At the sign of the Barking lion...

St Andrew, Boyton

At the sign of the Barking lion...

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Norman doorway   Boyton must be one of the least visited of all Suffolk villages. It isn't on the way to anywhere, other than the depopulated hamlet of Capel St Andrew, and is secluded within the lattice of narrow lanes that spread between the Rendlesham forest and the secret creeks and marshes of the coast. Despite this, it has a rather suburban feel to it, in the pleasantest kind of way. There is little that is ancient here, but there are some nice houses with drives, and 18th and 19th century cottages which include the former post office and pub.

A slight distance west of the village, on the road to Hollesley, stand the Mary Warner Homes, a lovely set of almshouses on three sides of a courtyard. They have been considerably restored over the years, but date essentially from the middle of the 18th century. Mary Warner was the philanthropic lady of the manor, a title she can hardly have expected to inherit, being the youngest daughter of a youngest son. But her father's older brothers were both received into the Catholic church, becoming Jesuit religious on the continent. And her older sisters and brother all died. She herself was only in her early fifties when she died in 1738, and her will set up a trust for the establishment of an Hospitall or Almshouse for the entertainment of Twelve poor people six wherof are to be poor men and the other six are to be poor women... PROVIDED always that such poor people to be chosen... be all faithfull members of the Church of England as by law established and no others.

That this trust has prospered since, and continues to do so today, can be mainly attributed to the geography of Boyton itself. Firstly, in the late 18th century, a rich bed of china clay supplied potteries throughout the south-east. And later, huge deposits of coprolite, the fertilising properties of which had been demonstrated by Joseph Henslow, Rector of Hitcham, were dug up and sold from Trust land. This wealth rebuilt the church in a mild Decorated style in 1868, to the designs of William Smith. It stands just to the east of the almshouses, in a gorgeous churchyard, maintained as a conservation area. Externally, St Andrew is as attractive as it is possible for a 19th century neo-Norman church to be. The tower is the original 14th century one - or, at least, the truncated bottom half of it. The new church was double the size of the old one, with added transept and enlarged chancel.

Inside, not much has changed since 1868; furnishings, tiles and stonework are all typical of Victorian taste. Indeed, it is all a bit gloomy. But the great treasure of this church is outside, around in the north transept. This is the vestry door, a superb Norman doorway. It has three ranges of chevrons, and the splay of the doorway is as deep as the doorway is wide. The origins of this doorway are rather mysterious. There was no north transept before, so it is not in its original place. A visitation to the parish of 1879 reports that the Norman door formerly more than half hidden has been carefully and sparingly restored and placed where it now stands. The trustees, writing to Lord Stradbroke 11 years earlier in 1868, report that the Norman Door (so well known) which it is intended to remove, will be well placed as an entrance to the chancel at the North East end and will be a pleasing object from the Rectory.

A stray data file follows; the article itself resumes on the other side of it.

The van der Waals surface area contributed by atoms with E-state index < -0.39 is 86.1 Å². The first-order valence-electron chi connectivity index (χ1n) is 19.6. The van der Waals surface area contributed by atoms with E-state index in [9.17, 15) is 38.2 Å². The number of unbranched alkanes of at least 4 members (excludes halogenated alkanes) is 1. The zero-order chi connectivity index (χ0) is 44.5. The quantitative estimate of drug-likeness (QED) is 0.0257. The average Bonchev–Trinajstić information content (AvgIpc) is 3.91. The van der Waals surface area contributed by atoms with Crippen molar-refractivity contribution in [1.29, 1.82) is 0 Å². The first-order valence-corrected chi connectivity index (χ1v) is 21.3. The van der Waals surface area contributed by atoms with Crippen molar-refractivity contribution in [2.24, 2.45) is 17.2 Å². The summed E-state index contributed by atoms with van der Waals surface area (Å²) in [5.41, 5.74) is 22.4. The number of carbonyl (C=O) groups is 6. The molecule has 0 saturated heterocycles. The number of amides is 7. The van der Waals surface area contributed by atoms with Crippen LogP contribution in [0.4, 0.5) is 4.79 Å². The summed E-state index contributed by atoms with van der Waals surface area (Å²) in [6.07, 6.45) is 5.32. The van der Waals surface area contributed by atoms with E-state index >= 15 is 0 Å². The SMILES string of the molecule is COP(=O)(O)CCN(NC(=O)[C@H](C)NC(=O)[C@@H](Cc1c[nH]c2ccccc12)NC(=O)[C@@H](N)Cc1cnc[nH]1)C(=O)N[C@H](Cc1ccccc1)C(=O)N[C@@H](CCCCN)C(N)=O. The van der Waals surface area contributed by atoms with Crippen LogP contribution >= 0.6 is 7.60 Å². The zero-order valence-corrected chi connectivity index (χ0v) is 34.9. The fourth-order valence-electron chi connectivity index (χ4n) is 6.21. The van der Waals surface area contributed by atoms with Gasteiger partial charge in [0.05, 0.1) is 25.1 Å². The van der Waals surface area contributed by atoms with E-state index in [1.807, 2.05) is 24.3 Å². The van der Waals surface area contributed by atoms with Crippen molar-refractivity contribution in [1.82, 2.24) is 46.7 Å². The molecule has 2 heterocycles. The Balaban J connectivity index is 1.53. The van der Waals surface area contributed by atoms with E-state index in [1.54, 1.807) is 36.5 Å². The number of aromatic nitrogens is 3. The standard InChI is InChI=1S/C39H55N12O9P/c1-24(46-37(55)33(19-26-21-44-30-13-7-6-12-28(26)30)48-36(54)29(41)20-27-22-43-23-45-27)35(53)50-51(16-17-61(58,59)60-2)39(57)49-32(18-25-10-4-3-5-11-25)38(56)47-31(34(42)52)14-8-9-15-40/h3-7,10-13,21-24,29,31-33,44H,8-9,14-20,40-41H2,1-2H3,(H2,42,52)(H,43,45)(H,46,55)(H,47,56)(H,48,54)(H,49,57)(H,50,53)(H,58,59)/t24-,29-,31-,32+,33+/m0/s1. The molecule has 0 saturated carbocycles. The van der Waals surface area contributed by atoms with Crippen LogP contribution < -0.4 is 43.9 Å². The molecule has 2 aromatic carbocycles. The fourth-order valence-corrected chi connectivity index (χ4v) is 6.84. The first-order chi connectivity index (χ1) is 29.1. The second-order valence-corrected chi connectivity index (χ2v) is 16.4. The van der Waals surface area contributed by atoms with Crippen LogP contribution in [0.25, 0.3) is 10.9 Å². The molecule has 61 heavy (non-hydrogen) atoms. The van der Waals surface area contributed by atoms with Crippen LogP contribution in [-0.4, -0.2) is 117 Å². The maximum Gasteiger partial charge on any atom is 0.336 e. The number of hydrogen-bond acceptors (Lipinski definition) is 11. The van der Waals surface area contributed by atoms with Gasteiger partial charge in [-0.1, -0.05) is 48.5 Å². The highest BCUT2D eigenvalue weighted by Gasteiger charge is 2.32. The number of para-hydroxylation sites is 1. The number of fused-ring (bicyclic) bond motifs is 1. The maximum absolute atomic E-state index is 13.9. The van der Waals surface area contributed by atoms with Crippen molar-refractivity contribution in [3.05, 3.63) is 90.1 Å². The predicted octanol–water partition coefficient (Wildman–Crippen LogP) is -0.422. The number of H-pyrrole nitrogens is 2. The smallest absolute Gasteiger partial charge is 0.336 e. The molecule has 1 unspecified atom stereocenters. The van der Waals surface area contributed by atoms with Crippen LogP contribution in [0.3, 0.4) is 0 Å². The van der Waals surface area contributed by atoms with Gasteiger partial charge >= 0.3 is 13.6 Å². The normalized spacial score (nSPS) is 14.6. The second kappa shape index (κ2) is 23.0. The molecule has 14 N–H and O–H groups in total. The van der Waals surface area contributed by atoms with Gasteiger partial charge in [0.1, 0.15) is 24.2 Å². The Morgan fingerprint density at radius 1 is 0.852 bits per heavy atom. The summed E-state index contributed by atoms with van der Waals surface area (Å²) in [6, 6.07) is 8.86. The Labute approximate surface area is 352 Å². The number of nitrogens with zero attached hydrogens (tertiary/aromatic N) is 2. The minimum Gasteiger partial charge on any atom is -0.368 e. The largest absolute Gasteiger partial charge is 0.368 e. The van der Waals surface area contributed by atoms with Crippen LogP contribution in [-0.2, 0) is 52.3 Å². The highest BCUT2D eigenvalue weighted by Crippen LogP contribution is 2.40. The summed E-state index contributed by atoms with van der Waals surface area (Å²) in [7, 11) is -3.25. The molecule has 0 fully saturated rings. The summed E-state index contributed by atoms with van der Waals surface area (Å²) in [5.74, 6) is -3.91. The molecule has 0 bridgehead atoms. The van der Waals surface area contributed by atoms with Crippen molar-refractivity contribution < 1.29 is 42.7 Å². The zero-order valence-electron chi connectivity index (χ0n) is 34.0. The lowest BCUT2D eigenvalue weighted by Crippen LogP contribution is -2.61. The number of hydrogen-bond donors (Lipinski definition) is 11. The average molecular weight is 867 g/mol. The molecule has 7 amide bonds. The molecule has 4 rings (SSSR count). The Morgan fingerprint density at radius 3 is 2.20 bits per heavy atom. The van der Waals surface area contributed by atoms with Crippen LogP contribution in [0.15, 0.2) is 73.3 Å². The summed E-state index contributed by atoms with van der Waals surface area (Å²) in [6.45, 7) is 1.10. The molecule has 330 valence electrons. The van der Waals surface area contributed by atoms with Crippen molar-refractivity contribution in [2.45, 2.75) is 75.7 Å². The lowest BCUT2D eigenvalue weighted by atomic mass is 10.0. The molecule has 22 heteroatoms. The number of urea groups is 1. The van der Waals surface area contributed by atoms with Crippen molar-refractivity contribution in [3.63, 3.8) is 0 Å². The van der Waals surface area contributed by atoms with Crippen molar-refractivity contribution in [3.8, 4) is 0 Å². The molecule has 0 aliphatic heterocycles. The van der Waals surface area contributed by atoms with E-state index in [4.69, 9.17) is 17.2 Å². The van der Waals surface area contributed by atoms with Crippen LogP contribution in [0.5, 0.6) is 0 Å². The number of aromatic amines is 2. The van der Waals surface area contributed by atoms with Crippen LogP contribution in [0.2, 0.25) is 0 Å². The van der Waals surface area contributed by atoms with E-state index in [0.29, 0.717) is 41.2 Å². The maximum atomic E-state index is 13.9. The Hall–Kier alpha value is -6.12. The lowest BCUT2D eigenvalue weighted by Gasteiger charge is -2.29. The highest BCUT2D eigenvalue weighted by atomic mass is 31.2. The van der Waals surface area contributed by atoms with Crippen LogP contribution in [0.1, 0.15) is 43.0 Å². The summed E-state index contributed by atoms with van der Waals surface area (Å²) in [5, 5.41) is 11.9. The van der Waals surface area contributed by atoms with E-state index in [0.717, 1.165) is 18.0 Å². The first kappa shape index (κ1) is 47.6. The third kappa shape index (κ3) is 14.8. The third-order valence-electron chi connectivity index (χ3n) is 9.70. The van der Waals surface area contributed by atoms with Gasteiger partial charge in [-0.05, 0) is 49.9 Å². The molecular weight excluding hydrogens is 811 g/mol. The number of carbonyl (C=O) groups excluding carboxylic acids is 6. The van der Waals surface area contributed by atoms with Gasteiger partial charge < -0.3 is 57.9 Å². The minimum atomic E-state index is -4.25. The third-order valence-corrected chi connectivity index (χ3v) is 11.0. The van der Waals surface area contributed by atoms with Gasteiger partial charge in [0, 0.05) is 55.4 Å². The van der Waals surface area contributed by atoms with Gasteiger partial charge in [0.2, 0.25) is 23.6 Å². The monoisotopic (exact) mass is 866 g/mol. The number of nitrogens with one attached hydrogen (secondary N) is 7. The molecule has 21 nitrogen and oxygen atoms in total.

And yet, it is hard to see where this doorway could have come from, or even that it was ever really a doorway at all. It is too narrow to have been a main entrance, so it may have been a priests door to the chancel. But why so grand, if the other doorways were not similarly grand? Cautley hedges his bets when he suggests that it is a doorway 'made up' of 'unusual and interesting 12th century stonework'. Mortlock probably solves the mystery when he suggests that it is in fact two doorways, one inside the other. The inside one consists of two ranges, and may have been the priests doorway. The other range may have been just one of the ranges of a main entrance.

The chancel had been rebuilt at sometime in the 18th century, and the doorway might have ben put together then, hence the trustees' impression that it was original. But one wonders where it was placed to be 'half hidden'.

Coming this way in the late 1990s, My visit coincided with a violent thunderstorm, and I was glad of the depth of the splay, while I sheltered from the world ending outside. For the church was locked, and no keyholder was listed. However, these days the church is open every day, another great blessing for all us strangers and pilgrims. Haunting photographs of those named on the war memorial hang in a frame beneath it. Apart from that, there is not a lot to remember, and the interior is as anonymous as any in Suffolk. But the setting is lovely, and this little church is worth a visit just for that, if nothing else.
  Mary Warner Homes

Simon Knott, September 2008

looking east sanctuary looking west
font war memorial



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